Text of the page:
In this column, I rarely offer recommendations of something to read. So the fact I am now indicates how much I think you’ll get out of setting aside an hour or so and reading every single one of Pope Benedict XVI’s speeches during his four-day visit to his homeland, Germany, last month.
Don’t worry: They are fewer than 20, and some are only a couple of paragraphs long. (They can be found at the Vatican’s website.)
In this week’s issue, we’ll give you a sampling. On Page 5, Austen Ivereigh reports on the audacity of the pope’s language on the role of religion in public life, especially in his speech to German lawmakers. It may well go down as one of the most important talks of his pontificate.
On Page 7, you’ll find a three-paragraph excerpt (“‘Desecularizing’ the Church”) from another striking speech the pope gave to Catholic laity, in which he said quite forcefully that the Church continually must strip itself of worldliness and temporal power if it is to be able to fulfill its mission as a conduit of God’s mercy and encounter with Christ. “The real crisis facing the Church in the western world is a crisis of faith,” he said. “If we do not find a way of genuinely renewing our faith, all structural reform will remain ineffective.”
As I read through the speeches, the pope kept coming back to a couple dominant themes.
One was the theme of the trip itself, “Where God is, there is a future.” He hoped that message would resonate in an arguably post-Christian country that is facing a bleak social and economic outlook.
Another recurring theme in his talks was the importance of community, not least in the Church. We don’t do the important things in isolation from those around us. “Particularly in our faith,” he said, “we do not stand alone, we are links in the great chain of believers. Nobody can believe unless he is supported by the faith of others, and conversely, through my faith, I help to strengthen others in their faith.”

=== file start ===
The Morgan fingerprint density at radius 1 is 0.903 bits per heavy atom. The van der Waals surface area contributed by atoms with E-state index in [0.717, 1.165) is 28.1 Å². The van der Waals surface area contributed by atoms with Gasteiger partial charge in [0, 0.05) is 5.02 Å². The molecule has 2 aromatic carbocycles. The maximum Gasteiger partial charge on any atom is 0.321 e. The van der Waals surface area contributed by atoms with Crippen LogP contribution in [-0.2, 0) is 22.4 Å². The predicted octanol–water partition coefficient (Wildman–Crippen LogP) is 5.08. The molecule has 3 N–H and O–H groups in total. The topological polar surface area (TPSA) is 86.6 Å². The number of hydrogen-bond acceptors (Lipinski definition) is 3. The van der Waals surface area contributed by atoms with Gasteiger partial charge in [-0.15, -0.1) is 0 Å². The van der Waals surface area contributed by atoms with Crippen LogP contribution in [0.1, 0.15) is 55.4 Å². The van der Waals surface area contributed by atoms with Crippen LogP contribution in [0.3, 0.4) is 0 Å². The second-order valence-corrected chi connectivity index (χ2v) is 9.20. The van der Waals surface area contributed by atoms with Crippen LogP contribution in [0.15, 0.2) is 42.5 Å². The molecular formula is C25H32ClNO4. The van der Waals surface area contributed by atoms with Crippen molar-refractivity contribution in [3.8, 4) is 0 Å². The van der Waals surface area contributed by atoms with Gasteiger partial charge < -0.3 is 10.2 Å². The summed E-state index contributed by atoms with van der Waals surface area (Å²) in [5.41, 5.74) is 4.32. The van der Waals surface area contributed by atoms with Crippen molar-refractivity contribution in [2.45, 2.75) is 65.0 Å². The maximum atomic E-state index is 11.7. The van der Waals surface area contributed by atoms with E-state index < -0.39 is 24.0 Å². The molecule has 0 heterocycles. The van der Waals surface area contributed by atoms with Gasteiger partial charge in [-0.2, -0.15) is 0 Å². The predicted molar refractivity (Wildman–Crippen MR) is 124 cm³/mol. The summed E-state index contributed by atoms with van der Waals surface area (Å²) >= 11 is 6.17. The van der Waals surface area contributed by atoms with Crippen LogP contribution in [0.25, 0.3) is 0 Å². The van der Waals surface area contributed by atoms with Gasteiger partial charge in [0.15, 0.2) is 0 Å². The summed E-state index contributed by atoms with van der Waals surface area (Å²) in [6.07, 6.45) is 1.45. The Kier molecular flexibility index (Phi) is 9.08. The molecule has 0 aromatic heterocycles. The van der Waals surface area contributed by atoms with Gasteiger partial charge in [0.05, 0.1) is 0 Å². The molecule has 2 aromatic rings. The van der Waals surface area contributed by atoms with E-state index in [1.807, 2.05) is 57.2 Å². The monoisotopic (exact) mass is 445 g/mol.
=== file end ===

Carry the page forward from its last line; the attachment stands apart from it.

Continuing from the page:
For some reason, I also found it striking that Pope Benedict more than once touched on the apparent scandal of an all-powerful God not intervening to prevent the suffering of innocent people and the evil done — even by us. The manifestation of suffering and evil makes us fearful, he noted. So he urged his listeners to trust in God.
“[God] is always close to us, especially in times of danger and radical change, and his heart aches for us, he reaches out to us. We need to open ourselves to him so that the power of his mercy can touch our hearts. We have to be ready freely to abandon evil, to raise ourselves from indifference and make room for his word. God respects our freedom. He does not constrain us. He is waiting for us to say ‘yes,’ he as it were begs us to say ‘yes.’”
I’d be very interested to know what portions of the pope’s speeches strike you. Write firstname.lastname@example.org.